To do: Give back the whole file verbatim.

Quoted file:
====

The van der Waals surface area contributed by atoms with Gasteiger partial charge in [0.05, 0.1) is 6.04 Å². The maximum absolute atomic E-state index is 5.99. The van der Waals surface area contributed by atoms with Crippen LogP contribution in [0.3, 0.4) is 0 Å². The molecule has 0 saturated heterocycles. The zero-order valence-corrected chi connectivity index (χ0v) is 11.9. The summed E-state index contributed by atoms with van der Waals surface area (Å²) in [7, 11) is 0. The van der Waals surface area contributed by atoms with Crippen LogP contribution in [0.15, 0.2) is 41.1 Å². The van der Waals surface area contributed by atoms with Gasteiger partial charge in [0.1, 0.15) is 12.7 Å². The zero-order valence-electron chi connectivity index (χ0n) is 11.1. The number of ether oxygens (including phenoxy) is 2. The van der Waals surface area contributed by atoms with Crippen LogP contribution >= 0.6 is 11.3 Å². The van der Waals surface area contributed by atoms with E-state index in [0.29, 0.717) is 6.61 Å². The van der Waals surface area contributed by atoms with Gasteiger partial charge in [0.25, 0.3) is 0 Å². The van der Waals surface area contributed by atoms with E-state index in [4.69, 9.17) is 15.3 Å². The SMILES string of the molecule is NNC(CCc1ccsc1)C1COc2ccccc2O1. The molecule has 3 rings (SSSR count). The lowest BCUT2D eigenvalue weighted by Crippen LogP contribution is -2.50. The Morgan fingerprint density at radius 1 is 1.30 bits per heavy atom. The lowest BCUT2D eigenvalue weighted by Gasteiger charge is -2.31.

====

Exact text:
The van der Waals surface area contributed by atoms with Gasteiger partial charge in [0.05, 0.1) is 6.04 Å². The maximum absolute atomic E-state index is 5.99. The van der Waals surface area contributed by atoms with Crippen LogP contribution in [0.3, 0.4) is 0 Å². The molecule has 0 saturated heterocycles. The zero-order valence-corrected chi connectivity index (χ0v) is 11.9. The summed E-state index contributed by atoms with van der Waals surface area (Å²) in [7, 11) is 0. The van der Waals surface area contributed by atoms with Crippen LogP contribution in [0.15, 0.2) is 41.1 Å². The van der Waals surface area contributed by atoms with Gasteiger partial charge in [0.1, 0.15) is 12.7 Å². The zero-order valence-electron chi connectivity index (χ0n) is 11.1. The number of ether oxygens (including phenoxy) is 2. The van der Waals surface area contributed by atoms with Crippen LogP contribution >= 0.6 is 11.3 Å². The van der Waals surface area contributed by atoms with E-state index in [0.29, 0.717) is 6.61 Å². The van der Waals surface area contributed by atoms with Gasteiger partial charge in [0.25, 0.3) is 0 Å². The van der Waals surface area contributed by atoms with E-state index in [4.69, 9.17) is 15.3 Å². The SMILES string of the molecule is NNC(CCc1ccsc1)C1COc2ccccc2O1. The molecule has 3 rings (SSSR count). The lowest BCUT2D eigenvalue weighted by Crippen LogP contribution is -2.50. The Morgan fingerprint density at radius 1 is 1.30 bits per heavy atom. The lowest BCUT2D eigenvalue weighted by Gasteiger charge is -2.31.